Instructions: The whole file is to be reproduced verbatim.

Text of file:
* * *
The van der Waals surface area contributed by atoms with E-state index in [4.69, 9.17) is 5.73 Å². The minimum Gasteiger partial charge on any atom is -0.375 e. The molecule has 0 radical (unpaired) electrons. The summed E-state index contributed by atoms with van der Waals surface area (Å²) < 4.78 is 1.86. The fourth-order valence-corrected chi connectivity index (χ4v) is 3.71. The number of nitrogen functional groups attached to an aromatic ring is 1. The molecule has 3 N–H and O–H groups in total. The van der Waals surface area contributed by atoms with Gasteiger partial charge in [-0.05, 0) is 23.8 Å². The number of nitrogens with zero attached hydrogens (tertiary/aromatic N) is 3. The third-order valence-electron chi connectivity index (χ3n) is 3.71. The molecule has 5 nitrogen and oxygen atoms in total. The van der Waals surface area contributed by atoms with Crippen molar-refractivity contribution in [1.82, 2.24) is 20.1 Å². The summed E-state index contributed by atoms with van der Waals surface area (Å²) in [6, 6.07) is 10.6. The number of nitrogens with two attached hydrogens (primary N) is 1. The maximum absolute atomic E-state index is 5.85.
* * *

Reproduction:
The van der Waals surface area contributed by atoms with E-state index in [4.69, 9.17) is 5.73 Å². The minimum Gasteiger partial charge on any atom is -0.375 e. The molecule has 0 radical (unpaired) electrons. The summed E-state index contributed by atoms with van der Waals surface area (Å²) < 4.78 is 1.86. The fourth-order valence-corrected chi connectivity index (χ4v) is 3.71. The number of nitrogen functional groups attached to an aromatic ring is 1. The molecule has 3 N–H and O–H groups in total. The van der Waals surface area contributed by atoms with Gasteiger partial charge in [-0.05, 0) is 23.8 Å². The number of nitrogens with zero attached hydrogens (tertiary/aromatic N) is 3. The third-order valence-electron chi connectivity index (χ3n) is 3.71. The molecule has 5 nitrogen and oxygen atoms in total. The van der Waals surface area contributed by atoms with Crippen molar-refractivity contribution in [1.82, 2.24) is 20.1 Å². The summed E-state index contributed by atoms with van der Waals surface area (Å²) in [6, 6.07) is 10.6. The number of nitrogens with two attached hydrogens (primary N) is 1. The maximum absolute atomic E-state index is 5.85.